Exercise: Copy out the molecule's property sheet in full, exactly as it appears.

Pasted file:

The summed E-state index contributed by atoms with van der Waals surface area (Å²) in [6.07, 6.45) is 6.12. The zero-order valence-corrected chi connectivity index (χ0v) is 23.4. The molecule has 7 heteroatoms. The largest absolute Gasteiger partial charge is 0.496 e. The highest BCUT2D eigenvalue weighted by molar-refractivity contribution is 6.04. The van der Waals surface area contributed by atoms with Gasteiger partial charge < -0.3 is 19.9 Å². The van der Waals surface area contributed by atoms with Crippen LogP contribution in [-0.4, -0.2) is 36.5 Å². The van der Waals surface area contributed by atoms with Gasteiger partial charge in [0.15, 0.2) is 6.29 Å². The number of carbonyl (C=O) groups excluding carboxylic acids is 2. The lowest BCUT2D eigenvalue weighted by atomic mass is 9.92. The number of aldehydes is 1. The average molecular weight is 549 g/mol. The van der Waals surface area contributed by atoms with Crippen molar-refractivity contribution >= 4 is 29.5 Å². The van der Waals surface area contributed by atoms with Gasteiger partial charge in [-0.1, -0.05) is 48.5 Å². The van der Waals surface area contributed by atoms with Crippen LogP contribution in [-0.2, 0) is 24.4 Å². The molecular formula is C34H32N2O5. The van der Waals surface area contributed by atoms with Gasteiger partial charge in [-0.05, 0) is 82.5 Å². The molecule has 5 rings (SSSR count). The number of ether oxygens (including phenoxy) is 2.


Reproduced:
The summed E-state index contributed by atoms with van der Waals surface area (Å²) in [6.07, 6.45) is 6.12. The zero-order valence-corrected chi connectivity index (χ0v) is 23.4. The molecule has 7 heteroatoms. The largest absolute Gasteiger partial charge is 0.496 e. The highest BCUT2D eigenvalue weighted by molar-refractivity contribution is 6.04. The van der Waals surface area contributed by atoms with Gasteiger partial charge < -0.3 is 19.9 Å². The van der Waals surface area contributed by atoms with Crippen LogP contribution in [-0.4, -0.2) is 36.5 Å². The van der Waals surface area contributed by atoms with Gasteiger partial charge in [0.15, 0.2) is 6.29 Å². The number of carbonyl (C=O) groups excluding carboxylic acids is 2. The lowest BCUT2D eigenvalue weighted by atomic mass is 9.92. The number of aldehydes is 1. The average molecular weight is 549 g/mol. The van der Waals surface area contributed by atoms with Crippen molar-refractivity contribution >= 4 is 29.5 Å². The van der Waals surface area contributed by atoms with Gasteiger partial charge in [-0.1, -0.05) is 48.5 Å². The van der Waals surface area contributed by atoms with Crippen LogP contribution in [-0.2, 0) is 24.4 Å². The molecular formula is C34H32N2O5. The van der Waals surface area contributed by atoms with Gasteiger partial charge in [-0.05, 0) is 82.5 Å². The molecule has 5 rings (SSSR count). The number of ether oxygens (including phenoxy) is 2.